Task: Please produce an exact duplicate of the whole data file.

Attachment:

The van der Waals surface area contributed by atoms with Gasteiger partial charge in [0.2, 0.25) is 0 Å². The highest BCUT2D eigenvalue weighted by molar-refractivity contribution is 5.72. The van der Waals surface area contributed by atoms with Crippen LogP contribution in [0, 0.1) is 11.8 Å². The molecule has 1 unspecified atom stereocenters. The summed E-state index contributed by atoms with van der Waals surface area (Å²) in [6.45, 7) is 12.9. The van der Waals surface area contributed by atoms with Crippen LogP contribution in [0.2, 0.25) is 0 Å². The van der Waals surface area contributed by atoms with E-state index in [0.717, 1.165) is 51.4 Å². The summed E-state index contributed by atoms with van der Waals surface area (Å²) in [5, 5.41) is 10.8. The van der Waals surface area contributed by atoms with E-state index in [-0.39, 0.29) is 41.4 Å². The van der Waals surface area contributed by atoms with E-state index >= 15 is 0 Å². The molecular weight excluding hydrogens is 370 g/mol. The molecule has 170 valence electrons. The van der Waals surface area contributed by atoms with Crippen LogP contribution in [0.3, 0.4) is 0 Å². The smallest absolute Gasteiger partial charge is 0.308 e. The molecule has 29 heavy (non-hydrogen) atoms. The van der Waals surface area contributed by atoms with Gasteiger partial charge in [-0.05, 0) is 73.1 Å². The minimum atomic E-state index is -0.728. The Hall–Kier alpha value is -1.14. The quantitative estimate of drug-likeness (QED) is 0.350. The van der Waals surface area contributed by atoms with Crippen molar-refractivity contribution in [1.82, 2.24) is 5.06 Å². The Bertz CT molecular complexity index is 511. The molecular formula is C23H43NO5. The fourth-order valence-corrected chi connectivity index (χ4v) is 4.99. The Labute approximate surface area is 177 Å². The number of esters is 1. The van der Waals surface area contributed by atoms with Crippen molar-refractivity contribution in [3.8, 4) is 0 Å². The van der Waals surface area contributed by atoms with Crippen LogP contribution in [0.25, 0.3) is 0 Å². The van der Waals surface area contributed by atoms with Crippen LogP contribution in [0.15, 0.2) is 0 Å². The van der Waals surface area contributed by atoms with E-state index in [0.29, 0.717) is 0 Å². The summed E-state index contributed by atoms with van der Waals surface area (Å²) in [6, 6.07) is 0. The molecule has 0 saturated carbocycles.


The van der Waals surface area contributed by atoms with Gasteiger partial charge in [0.2, 0.25) is 0 Å². The highest BCUT2D eigenvalue weighted by molar-refractivity contribution is 5.72. The van der Waals surface area contributed by atoms with Crippen LogP contribution in [0, 0.1) is 11.8 Å². The molecule has 1 unspecified atom stereocenters. The summed E-state index contributed by atoms with van der Waals surface area (Å²) in [6.45, 7) is 12.9. The van der Waals surface area contributed by atoms with Crippen LogP contribution in [0.2, 0.25) is 0 Å². The van der Waals surface area contributed by atoms with E-state index in [0.717, 1.165) is 51.4 Å². The summed E-state index contributed by atoms with van der Waals surface area (Å²) in [5, 5.41) is 10.8. The van der Waals surface area contributed by atoms with E-state index in [-0.39, 0.29) is 41.4 Å². The van der Waals surface area contributed by atoms with E-state index >= 15 is 0 Å². The molecular weight excluding hydrogens is 370 g/mol. The molecule has 170 valence electrons. The van der Waals surface area contributed by atoms with Crippen LogP contribution in [0.3, 0.4) is 0 Å². The smallest absolute Gasteiger partial charge is 0.308 e. The molecule has 29 heavy (non-hydrogen) atoms. The van der Waals surface area contributed by atoms with Gasteiger partial charge in [-0.05, 0) is 73.1 Å². The minimum atomic E-state index is -0.728. The Hall–Kier alpha value is -1.14. The quantitative estimate of drug-likeness (QED) is 0.350. The van der Waals surface area contributed by atoms with Crippen molar-refractivity contribution in [1.82, 2.24) is 5.06 Å². The Bertz CT molecular complexity index is 511. The molecular formula is C23H43NO5. The fourth-order valence-corrected chi connectivity index (χ4v) is 4.99. The Labute approximate surface area is 177 Å². The number of esters is 1. The van der Waals surface area contributed by atoms with Crippen molar-refractivity contribution in [3.8, 4) is 0 Å². The van der Waals surface area contributed by atoms with Crippen LogP contribution in [0.25, 0.3) is 0 Å². The van der Waals surface area contributed by atoms with Crippen LogP contribution in [0.15, 0.2) is 0 Å². The van der Waals surface area contributed by atoms with E-state index in [0.29, 0.717) is 0 Å². The summed E-state index contributed by atoms with van der Waals surface area (Å²) in [6, 6.07) is 0. The molecule has 0 saturated carbocycles.